Photo: Indianapolis Motor Speedway, LLC Photography

Franzoni’s outside move nets decisive Pro Mazda win in Gateway

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MADISON, Ill. – Victor Franzoni and Juncos Racing rolled the dice on a lower downforce setup, cranked the wing back, and went for it in Saturday night’s Pro Mazda Championship Presented by Cooper Tires race at Gateway Motorsports Park.

And it paid dividends at a rare 1.25-mile oval race for the second rung on the Mazda Road to Indy presented by Cooper Tires ladder. Big time.

Franzoni, who started second behind Pro Mazda title rival Anthony Martin of Cape Motorsports, doggedly pursued the Australian the opening stanza of the race before Lap 19 of the scheduled 55-lap race (which was shortened one lap to 54 laps owing to time constraints).

Franzoni got enough of a run on Martin to try to the outside of him through Turns 1 and 2, and emulating his Brazilian countryman in the Verizon IndyCar Series, Tony Kanaan, Franzoni pulled it off.

The two cars were side-by-side but Franzoni edged ahead as the two headed for Turn 3.

From there, Franzoni pulled ahead by several tenths a lap, and ultimately scored his fifth – and most important – victory of the season by 4.692 seconds over Martin.

The two title combatants now head to Watkins Glen International for next week’s season finale, with two races set to wrap up the season.

With Franzoni having secured the most laps led and fastest race lap bonus points, and Martin getting an extra point for pole, Franzoni has moved from four points down to two points ahead of Martin, unofficially, at 287 to 285.

Laps were even faster under cooler conditions later this afternoon compared to qualifying to kick off the day, when Martin took the pole.

Carlos Cunha finished third for Team Pelfrey, the only other car on the lead lap besides the top two. TJ Fischer was fourth in the second of three Pelfrey cars, with Jeff Green (Juncos) an impressive fifth after a late-race pass of Nikita Lastochkin (Pelfrey).

Unofficial results are below.

Toyota No. 8 car wins the 24 Hours of Le Mans for third consecutive year

24 Hours of Le Mans
JEAN-FRANCOIS MONIER/AFP via Getty Images
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LE MANS, France — Toyota Gazoo’s No. 8 car comfortably won the 24 Hours of Le Mans by five laps Sunday to secure a third straight victory in the prestigious endurance race.

It was also a third consecutive win for Swiss driver Sebastien Buemi and Japan’s Kazuki Nakajima driving. Brendon Hartley was the other driver, having replaced two-time Formula One champion Fernando Alonso.

Buemi and Hartley sat on the side of the car as Nakajima drove toward the podium. Hartley won for a second time after tasting success with the Porsche LMP Team in 2017 before an unhappy season in Formula One.

The Swiss team’s Rebellion No. 1 featured American driver Gustavo Menezes and Brazilian Bruno Senna – the nephew of late F1 great Ayrton Senna.

It finished one lap ahead of Toyota Gazoo’s No. 7, with Rebellion’s No. 3 finishing in fourth place.

For much of the race it looked like Toyota’s No. 7 would win after leading comfortably from pole position. But late into the night the car encountered an engine problem and the 30-minute stop in the stands proved costly.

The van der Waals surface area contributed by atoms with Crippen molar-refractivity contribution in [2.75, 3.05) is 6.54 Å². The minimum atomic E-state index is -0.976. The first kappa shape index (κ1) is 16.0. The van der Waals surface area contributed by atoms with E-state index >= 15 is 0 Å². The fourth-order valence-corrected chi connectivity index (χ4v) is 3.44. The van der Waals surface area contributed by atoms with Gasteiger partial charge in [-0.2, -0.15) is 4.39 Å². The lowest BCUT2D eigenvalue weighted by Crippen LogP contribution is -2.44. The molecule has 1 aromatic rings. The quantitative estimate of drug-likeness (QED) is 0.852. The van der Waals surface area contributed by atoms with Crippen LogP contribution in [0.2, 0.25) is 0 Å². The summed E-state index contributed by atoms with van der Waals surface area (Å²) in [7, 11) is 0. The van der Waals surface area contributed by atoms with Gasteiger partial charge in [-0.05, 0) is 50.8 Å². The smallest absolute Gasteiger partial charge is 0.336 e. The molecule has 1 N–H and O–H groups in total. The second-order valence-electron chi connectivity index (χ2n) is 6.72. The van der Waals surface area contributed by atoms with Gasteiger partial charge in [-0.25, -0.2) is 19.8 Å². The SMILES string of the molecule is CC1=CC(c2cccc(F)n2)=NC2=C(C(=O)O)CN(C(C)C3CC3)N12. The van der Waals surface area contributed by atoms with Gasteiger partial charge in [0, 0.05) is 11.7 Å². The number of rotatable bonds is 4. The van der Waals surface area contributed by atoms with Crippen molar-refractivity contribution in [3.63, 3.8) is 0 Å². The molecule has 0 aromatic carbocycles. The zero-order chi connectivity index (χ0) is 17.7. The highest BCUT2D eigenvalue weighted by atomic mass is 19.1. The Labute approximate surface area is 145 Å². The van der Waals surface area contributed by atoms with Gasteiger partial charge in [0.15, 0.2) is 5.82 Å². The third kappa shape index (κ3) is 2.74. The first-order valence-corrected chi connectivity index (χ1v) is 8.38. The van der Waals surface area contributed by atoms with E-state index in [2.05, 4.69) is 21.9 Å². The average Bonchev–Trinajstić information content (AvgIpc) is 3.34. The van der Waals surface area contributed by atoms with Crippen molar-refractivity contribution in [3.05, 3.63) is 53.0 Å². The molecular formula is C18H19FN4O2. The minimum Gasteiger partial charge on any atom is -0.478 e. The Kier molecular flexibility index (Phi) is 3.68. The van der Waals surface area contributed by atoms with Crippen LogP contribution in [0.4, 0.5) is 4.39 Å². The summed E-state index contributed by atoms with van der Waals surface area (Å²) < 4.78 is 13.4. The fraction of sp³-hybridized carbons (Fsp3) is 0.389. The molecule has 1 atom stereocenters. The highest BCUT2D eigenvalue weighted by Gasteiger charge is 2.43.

The race was first held in 1923. A total of 252,500 spectators attended in 2019, but there were none this year when the race started three months late because of the novel coronavirus (COVID-19) pandemic.

“We miss the fans,” New Zealander Hartley said. “I look forward to seeing all the fans again.”

In other divisions:

United Autosports won the LMP2 division with the entry of Filipe Albuquerque, Paul Di Resta and Phil Hanson.

–In LMGTE Pro, the victory was claimed by Aston Martin Vantage AMR of Maxime Martin, Alex Lynn and Harry Tincknell (who drives for Mazda in the DPi division of IMSA).

–TF Sport won the LMGTE Am class.

The Toyota No. 7 took pole after former F1 driver Kamui Kobayashi narrowly edged out the Rebellion No. 1 team in qualifying.

In damp and humid conditions Mike Conway got away cleanly from the start, while Senna held off Buemi.

After nearly seven hours, Toyota’s No. 8 fell back after a 10-minute stop in the stands to fix a brake-cooling problem on Kazuki Nakajima’s car. Rebellion’s No. 1, driven by Frenchman Norman Nato, took advantage to move into second place behind Toyota’s No. 7.

Then came the decisive moment at 2:40 a.m. as the No. 7 – also featuring Argentine Jose Maria Lopez – encountered a turbo problem. When the car came back out it was back in fourth.

“We had a few problems early in the race,” Nakajima said. “Later they had a bigger issue than us.”

Rebellion’s No. 1 encountered a problem on the hood at around 9 a.m. and the change took six minutes, allowing the Rebellion No. 3 (Nathanael Berthon-Louis Deletraz-Romain Dumas) to close the gap.

It was becoming a tight battle between the two Rebellion cars behind Toyota’s No. 8.

At 12 p.m. Rebellion No. 3 with Dumas behind the wheel was only one second ahead of No. 1 driven by Menezes. Then both cars came in for a driver change with Deletraz swapping for Dumas on a lengthy stop, and Nato for Menezes as Rebellion No. 1 suddenly moved ahead of its team rival.

Dumas, a winner in 2016 with Porsche, appeared unhappy at the strategy decision to bring his car in first and the length of the stop. There were tense explanations in the team garage.

Colombian Tatiana Calderon, an F1 test driver with Alfa Romeo, was in the Richard Mille Racing Team in the LMP2 category. She was joined by German Sophia Florsch – an F3 driver – and Dutchwoman Beitske Visser. They placed ninth out of 24 in their category.